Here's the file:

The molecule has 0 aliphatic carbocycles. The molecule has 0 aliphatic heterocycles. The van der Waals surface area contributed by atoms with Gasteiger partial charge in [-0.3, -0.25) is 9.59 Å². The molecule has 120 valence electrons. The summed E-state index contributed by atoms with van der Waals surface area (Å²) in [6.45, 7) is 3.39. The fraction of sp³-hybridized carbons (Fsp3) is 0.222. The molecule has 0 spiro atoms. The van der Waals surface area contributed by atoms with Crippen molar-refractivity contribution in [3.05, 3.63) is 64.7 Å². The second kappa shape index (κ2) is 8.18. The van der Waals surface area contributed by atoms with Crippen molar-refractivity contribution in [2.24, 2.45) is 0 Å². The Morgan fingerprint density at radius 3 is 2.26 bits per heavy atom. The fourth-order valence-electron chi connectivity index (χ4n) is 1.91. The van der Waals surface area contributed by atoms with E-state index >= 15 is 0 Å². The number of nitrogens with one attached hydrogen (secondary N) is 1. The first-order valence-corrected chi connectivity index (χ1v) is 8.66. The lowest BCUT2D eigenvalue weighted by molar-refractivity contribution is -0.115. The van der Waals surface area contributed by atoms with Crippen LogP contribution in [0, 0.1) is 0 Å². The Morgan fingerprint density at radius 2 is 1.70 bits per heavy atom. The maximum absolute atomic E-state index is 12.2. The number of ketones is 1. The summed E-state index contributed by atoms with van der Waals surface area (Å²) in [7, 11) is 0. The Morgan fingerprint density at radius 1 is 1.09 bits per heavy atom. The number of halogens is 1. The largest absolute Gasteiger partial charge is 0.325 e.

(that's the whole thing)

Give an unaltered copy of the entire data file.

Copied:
The molecule has 0 aliphatic carbocycles. The molecule has 0 aliphatic heterocycles. The van der Waals surface area contributed by atoms with Gasteiger partial charge in [-0.3, -0.25) is 9.59 Å². The molecule has 120 valence electrons. The summed E-state index contributed by atoms with van der Waals surface area (Å²) in [6.45, 7) is 3.39. The fraction of sp³-hybridized carbons (Fsp3) is 0.222. The molecule has 0 spiro atoms. The van der Waals surface area contributed by atoms with Crippen molar-refractivity contribution in [3.05, 3.63) is 64.7 Å². The second kappa shape index (κ2) is 8.18. The van der Waals surface area contributed by atoms with Crippen molar-refractivity contribution in [2.24, 2.45) is 0 Å². The Morgan fingerprint density at radius 3 is 2.26 bits per heavy atom. The fourth-order valence-electron chi connectivity index (χ4n) is 1.91. The van der Waals surface area contributed by atoms with E-state index >= 15 is 0 Å². The number of nitrogens with one attached hydrogen (secondary N) is 1. The first-order valence-corrected chi connectivity index (χ1v) is 8.66. The lowest BCUT2D eigenvalue weighted by molar-refractivity contribution is -0.115. The van der Waals surface area contributed by atoms with Crippen LogP contribution in [0, 0.1) is 0 Å². The Morgan fingerprint density at radius 2 is 1.70 bits per heavy atom. The maximum absolute atomic E-state index is 12.2. The number of ketones is 1. The summed E-state index contributed by atoms with van der Waals surface area (Å²) in [7, 11) is 0. The Morgan fingerprint density at radius 1 is 1.09 bits per heavy atom. The number of halogens is 1. The largest absolute Gasteiger partial charge is 0.325 e.